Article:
Toyota is recalling 2,700 units of its recently launched fully electric SUV bZ4X after reports warn that its wheels could come loose while driving. The Japanese automaker is investigating the cause of this defect and urged consumers to avoid using those vehicles until they get repaired. The recalled vehicles were to be distributed in the EU, the US, Canada and Japan.
“After low-mileage use, all of the hub bolts on the wheel can loosen to the point where the wheel can detach from the vehicle. If a wheel detaches from the vehicle while driving, it could result in a loss of vehicle control, increasing the risk of a crash. The cause of the issue and the driving patterns under which this issue could occur are still under investigation. No one should drive these vehicles until the remedy is performed,” said Toyota in a press release.
According to Japan’s safety regulator, sudden braking and sharp turns raise the risk of a wheel coming off the vehicle. Subaru Corporation is also recalling over 2,000 units of its Solterra vehicle, developed with Toyota, for the same reason.
“As a leader in electrification, Toyota’s introduction of bZ4X represents the first of a global series of battery-electric vehicles to be introduced under the global “Toyota bZ” brand umbrella,” said Toyota when the vehicle made its US production model debut. The bZ4X aimed to create a net positive impact by following a vision that would go beyond just reducing its carbon footprint to zero. “This electrifying lineup boasts zero emissions and is part of the automaker’s diverse portfolio of vehicles, which will include 15 BEVs,” added the OEM.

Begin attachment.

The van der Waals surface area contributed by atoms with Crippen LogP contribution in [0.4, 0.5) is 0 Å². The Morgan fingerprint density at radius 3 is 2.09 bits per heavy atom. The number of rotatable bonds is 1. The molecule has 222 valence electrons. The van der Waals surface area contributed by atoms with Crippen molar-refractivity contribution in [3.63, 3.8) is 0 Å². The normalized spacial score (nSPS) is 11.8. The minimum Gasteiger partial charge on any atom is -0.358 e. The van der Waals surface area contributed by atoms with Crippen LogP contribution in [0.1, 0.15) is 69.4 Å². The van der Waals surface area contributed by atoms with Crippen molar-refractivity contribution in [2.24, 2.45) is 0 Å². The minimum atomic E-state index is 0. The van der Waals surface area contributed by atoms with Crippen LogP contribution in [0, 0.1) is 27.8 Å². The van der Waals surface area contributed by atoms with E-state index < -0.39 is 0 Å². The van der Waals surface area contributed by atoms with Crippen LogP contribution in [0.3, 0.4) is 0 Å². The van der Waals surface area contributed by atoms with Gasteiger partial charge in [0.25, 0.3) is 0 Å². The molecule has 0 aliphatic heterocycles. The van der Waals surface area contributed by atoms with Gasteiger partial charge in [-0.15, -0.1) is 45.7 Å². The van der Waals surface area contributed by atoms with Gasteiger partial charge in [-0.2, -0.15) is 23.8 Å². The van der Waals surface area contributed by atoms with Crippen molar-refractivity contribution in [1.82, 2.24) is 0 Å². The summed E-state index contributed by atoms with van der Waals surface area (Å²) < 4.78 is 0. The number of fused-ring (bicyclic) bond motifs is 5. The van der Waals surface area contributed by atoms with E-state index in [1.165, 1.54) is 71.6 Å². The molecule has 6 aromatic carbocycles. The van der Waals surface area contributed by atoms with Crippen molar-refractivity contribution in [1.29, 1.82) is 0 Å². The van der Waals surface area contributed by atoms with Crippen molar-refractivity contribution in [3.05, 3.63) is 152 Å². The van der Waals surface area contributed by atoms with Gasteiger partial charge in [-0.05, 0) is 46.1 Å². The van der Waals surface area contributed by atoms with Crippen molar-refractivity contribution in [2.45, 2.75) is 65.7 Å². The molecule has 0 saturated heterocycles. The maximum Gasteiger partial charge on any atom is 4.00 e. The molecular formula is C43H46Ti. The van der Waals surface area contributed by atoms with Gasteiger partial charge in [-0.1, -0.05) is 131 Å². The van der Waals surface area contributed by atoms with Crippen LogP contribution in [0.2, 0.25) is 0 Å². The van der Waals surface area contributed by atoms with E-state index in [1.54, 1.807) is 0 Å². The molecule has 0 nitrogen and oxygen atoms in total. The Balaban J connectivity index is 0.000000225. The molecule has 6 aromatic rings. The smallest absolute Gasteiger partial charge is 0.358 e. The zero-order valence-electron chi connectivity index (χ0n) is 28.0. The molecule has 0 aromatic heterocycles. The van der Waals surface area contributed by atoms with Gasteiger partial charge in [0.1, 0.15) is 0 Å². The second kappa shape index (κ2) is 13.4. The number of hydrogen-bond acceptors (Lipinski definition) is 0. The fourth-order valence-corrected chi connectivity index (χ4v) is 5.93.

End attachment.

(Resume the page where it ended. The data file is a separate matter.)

According to its sustainability strategy, the automaker is committed to have zero impact on the environment at every stage of a vehicle’s lifecycle. Since the production of its Prius hybrid model, Toyota has managed to reduce CO2 emissions by over 100 million tons. The automaker believes in an approach beyond electric vehicles, which is the reason it introduced hybrid electric vehicles, plug-in hybrid electric vehicles, battery electric vehicles and fuel cell electric vehicles powered by hydrogen.
However, European pension funds recently criticized Toyota’s slow approach to the transition to electric vehicles (EVs). The Japanese automaker claims that a fast transition to EVs could increase pollution if the energy is sourced from fossil fuels.
The OEM has sold over 90,000 hybrid electric vehicles in Mexico, dominating 85 percent of the hybrid vehicle market, according to INEGI. Toyota’s plants in Baja California and Guanajuato are two of the most modern facilities across the world, reports the company. “Our HEV offer in the country has grown steadily. In 2010, we introduced Prius and today we have a wide HEV offer, which includes Prius. In addition to the Camry, Corolla, our superstar RAV4 and Sienna, which is now exclusively produced in its HEV version,” said Luis Lozano, President, Toyota Motor de Mexico, to MBN.